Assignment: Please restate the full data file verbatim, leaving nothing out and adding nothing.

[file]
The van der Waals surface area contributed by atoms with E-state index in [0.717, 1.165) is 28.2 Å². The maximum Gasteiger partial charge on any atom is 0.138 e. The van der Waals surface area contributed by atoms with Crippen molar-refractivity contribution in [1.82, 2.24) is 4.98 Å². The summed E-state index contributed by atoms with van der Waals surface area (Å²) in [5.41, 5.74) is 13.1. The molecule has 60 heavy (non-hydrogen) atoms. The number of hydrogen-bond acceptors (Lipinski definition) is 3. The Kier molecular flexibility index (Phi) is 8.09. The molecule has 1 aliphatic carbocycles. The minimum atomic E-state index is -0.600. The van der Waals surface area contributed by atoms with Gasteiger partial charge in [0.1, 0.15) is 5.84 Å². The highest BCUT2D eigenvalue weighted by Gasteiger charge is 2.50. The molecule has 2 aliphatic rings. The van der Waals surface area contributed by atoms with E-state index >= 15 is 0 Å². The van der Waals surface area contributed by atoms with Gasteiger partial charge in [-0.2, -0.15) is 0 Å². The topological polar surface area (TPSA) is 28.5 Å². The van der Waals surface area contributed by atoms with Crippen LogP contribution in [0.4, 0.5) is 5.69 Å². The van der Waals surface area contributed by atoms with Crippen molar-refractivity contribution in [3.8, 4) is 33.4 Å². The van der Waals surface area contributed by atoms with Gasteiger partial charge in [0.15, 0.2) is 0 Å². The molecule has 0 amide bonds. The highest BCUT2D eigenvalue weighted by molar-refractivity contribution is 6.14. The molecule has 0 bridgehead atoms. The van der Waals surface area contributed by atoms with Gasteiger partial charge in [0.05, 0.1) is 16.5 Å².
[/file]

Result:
The van der Waals surface area contributed by atoms with E-state index in [0.717, 1.165) is 28.2 Å². The maximum Gasteiger partial charge on any atom is 0.138 e. The van der Waals surface area contributed by atoms with Crippen molar-refractivity contribution in [1.82, 2.24) is 4.98 Å². The summed E-state index contributed by atoms with van der Waals surface area (Å²) in [5.41, 5.74) is 13.1. The molecule has 60 heavy (non-hydrogen) atoms. The number of hydrogen-bond acceptors (Lipinski definition) is 3. The Kier molecular flexibility index (Phi) is 8.09. The molecule has 1 aliphatic carbocycles. The minimum atomic E-state index is -0.600. The van der Waals surface area contributed by atoms with Gasteiger partial charge in [0.1, 0.15) is 5.84 Å². The highest BCUT2D eigenvalue weighted by Gasteiger charge is 2.50. The molecule has 2 aliphatic rings. The van der Waals surface area contributed by atoms with E-state index >= 15 is 0 Å². The van der Waals surface area contributed by atoms with Gasteiger partial charge in [-0.2, -0.15) is 0 Å². The topological polar surface area (TPSA) is 28.5 Å². The van der Waals surface area contributed by atoms with Crippen LogP contribution in [0.4, 0.5) is 5.69 Å². The van der Waals surface area contributed by atoms with Crippen molar-refractivity contribution in [3.8, 4) is 33.4 Å². The van der Waals surface area contributed by atoms with Gasteiger partial charge in [0.15, 0.2) is 0 Å². The molecule has 0 amide bonds. The highest BCUT2D eigenvalue weighted by molar-refractivity contribution is 6.14. The molecule has 0 bridgehead atoms. The van der Waals surface area contributed by atoms with Gasteiger partial charge in [0.05, 0.1) is 16.5 Å².